Dear Pot Lawyer,
If the federal government starts suing cannabis businesses, do those people have a shot?

They do, and it’s not an impossibly long shot. To start, though, we should concede that arguments for cannabis merchants are almost hopelessly skinny as a matter of law. This is because the federal Controlled Substances Act (CSA) outlaws the possession and sale of cannabis, period. In federal enforcement cases, courts have consistently said that the feds can enforce their terrible pot laws, even in states like Oregon where sales are licensed. However, people may not stand for it.

When someone is charged with a criminal offense, that person has a constitutional right to trial by jury. And juries are interesting. For one thing, they have no obligation to follow the law, even where a defendant is clearly guilty. If a pot merchant were selling weed in direct violation of the CSA, a jury could say, “So what?” and acquit that individual. We call this controversial legal concept “jury nullification.”

Jury nullification doesn’t happen often. Most jurors have no idea they can ignore the law, and in federal courts, even a mention of the concept is grounds for mistrial. That said, if a jury does get wind of the option, or is so bothered by its conscience that it chooses to acquit, your hypothetical pot seller is forever in the clear. This is because the Fifth Amendment’s Double Jeopardy clause prevents him or her from being re-tried for the same offense.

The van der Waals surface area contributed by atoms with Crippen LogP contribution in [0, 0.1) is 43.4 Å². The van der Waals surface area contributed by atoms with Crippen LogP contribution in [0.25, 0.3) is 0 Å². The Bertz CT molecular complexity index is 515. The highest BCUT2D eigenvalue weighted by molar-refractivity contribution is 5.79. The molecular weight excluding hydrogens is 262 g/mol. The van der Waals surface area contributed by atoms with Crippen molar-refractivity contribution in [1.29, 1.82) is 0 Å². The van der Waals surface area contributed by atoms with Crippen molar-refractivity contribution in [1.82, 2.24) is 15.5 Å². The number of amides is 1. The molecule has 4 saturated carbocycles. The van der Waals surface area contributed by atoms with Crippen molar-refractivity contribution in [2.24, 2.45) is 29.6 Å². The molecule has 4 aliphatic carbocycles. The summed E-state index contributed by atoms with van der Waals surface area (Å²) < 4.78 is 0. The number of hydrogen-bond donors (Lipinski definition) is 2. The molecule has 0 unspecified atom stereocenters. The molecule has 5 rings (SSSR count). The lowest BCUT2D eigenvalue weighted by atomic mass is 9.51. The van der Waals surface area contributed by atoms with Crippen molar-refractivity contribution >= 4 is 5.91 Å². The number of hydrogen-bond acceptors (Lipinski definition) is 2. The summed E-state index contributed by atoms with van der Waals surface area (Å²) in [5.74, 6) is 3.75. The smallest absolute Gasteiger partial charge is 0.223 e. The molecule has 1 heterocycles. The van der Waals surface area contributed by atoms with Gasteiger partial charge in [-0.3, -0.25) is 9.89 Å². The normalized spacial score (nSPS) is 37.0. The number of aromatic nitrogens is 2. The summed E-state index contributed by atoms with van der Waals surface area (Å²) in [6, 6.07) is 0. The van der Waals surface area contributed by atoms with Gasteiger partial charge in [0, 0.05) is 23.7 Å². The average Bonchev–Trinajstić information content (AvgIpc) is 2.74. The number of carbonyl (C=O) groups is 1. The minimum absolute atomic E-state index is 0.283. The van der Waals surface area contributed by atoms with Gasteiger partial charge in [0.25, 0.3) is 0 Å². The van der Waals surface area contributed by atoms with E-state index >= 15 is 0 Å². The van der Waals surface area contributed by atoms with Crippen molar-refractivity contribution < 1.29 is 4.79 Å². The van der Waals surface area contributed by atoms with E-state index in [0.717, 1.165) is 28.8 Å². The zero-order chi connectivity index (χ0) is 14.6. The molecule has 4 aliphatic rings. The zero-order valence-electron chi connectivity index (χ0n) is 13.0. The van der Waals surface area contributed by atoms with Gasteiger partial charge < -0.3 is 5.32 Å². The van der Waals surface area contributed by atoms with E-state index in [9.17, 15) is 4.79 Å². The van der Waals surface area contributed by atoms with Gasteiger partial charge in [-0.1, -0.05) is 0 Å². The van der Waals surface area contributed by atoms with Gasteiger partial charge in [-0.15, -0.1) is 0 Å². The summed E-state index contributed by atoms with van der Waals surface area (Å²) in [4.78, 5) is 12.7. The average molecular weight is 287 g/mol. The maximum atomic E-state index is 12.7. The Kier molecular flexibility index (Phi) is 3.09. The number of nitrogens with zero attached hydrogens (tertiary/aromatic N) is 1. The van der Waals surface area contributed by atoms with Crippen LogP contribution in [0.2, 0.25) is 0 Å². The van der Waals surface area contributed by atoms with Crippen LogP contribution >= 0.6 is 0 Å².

Jury nullification has been around for a long time. It became common in trials under the unpopular Fugitive Slave Act of 1850, which criminalized interference with the recovery of runaway slaves by slaveowners. It resurfaced in the 1920s, when the immensely unpopular Volstead Act criminalized alcohol possession right after the 18th Amendment. Many juries hated both of these laws, and simply refused to convict.

So could jury nullification happen in a cannabis trial? Absolutely. A recent Quinnipiac poll found that 71 percent of Americans nationwide would oppose a federal crackdown on legal cannabis. That number is likely higher still in any jurisdiction with an adult cannabis program, like Oregon, where the people themselves ended local prohibition, and where your hypothetical jury would be empaneled.

Does jury nullification happen today? Yes, it does. Recent examples include the acquittals of Dr. Jack Kevorkian, who admitted assisting terminally ill patients to commit suicide, and William Lynch, who won a 2012 acquittal for assaulting a priest who had molested him as a boy. And then there was the recent Bundy trial in Eastern Oregon, where observers passed out nullification pamphlets on the courthouse steps. Each party was guilty under the letter of the law, but juries refused to convict.

Depending on where you sit, the concept of a jury thumbing its nose at the feds in a cannabis case is a pretty fun idea. Hopefully it will never come to that, of course, but it could happen. The jury could simply say, “So what?”

EDITOR’S NOTE: This article stems from a paper titled “Jury Nullification Risks for Federal Cannabis Enforcement: How History and Common Sense Protect the Recreational Marijuana Market.” The paper was written by Emily Baker, a third year student at Lewis & Clark Law School in Portland, Oregon.

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